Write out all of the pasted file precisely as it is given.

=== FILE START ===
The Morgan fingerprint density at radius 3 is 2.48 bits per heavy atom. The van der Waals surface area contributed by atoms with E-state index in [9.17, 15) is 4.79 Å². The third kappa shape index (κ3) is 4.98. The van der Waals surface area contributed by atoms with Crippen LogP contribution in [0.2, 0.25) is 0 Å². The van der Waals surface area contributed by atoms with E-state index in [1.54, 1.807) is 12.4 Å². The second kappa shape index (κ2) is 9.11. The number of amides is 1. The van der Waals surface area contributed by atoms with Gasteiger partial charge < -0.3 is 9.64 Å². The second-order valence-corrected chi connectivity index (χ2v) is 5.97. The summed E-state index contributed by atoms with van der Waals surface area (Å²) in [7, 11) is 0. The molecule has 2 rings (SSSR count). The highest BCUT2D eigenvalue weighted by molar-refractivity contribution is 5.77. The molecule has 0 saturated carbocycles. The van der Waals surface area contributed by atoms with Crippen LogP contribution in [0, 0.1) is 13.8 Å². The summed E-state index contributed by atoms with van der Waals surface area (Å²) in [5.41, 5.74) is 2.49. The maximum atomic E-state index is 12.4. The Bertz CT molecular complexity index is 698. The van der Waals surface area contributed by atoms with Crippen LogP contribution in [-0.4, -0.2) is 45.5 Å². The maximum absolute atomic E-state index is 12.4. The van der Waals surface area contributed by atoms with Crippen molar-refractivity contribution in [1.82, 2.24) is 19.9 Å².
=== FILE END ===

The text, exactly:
The Morgan fingerprint density at radius 3 is 2.48 bits per heavy atom. The van der Waals surface area contributed by atoms with E-state index in [9.17, 15) is 4.79 Å². The third kappa shape index (κ3) is 4.98. The van der Waals surface area contributed by atoms with Crippen LogP contribution in [0.2, 0.25) is 0 Å². The van der Waals surface area contributed by atoms with E-state index in [1.54, 1.807) is 12.4 Å². The second kappa shape index (κ2) is 9.11. The number of amides is 1. The van der Waals surface area contributed by atoms with Gasteiger partial charge < -0.3 is 9.64 Å². The second-order valence-corrected chi connectivity index (χ2v) is 5.97. The summed E-state index contributed by atoms with van der Waals surface area (Å²) in [7, 11) is 0. The molecule has 2 rings (SSSR count). The highest BCUT2D eigenvalue weighted by molar-refractivity contribution is 5.77. The molecule has 0 saturated carbocycles. The van der Waals surface area contributed by atoms with Crippen LogP contribution in [0, 0.1) is 13.8 Å². The summed E-state index contributed by atoms with van der Waals surface area (Å²) in [5.41, 5.74) is 2.49. The maximum atomic E-state index is 12.4. The Bertz CT molecular complexity index is 698. The van der Waals surface area contributed by atoms with Crippen LogP contribution in [-0.4, -0.2) is 45.5 Å². The maximum absolute atomic E-state index is 12.4. The van der Waals surface area contributed by atoms with Crippen molar-refractivity contribution in [1.82, 2.24) is 19.9 Å².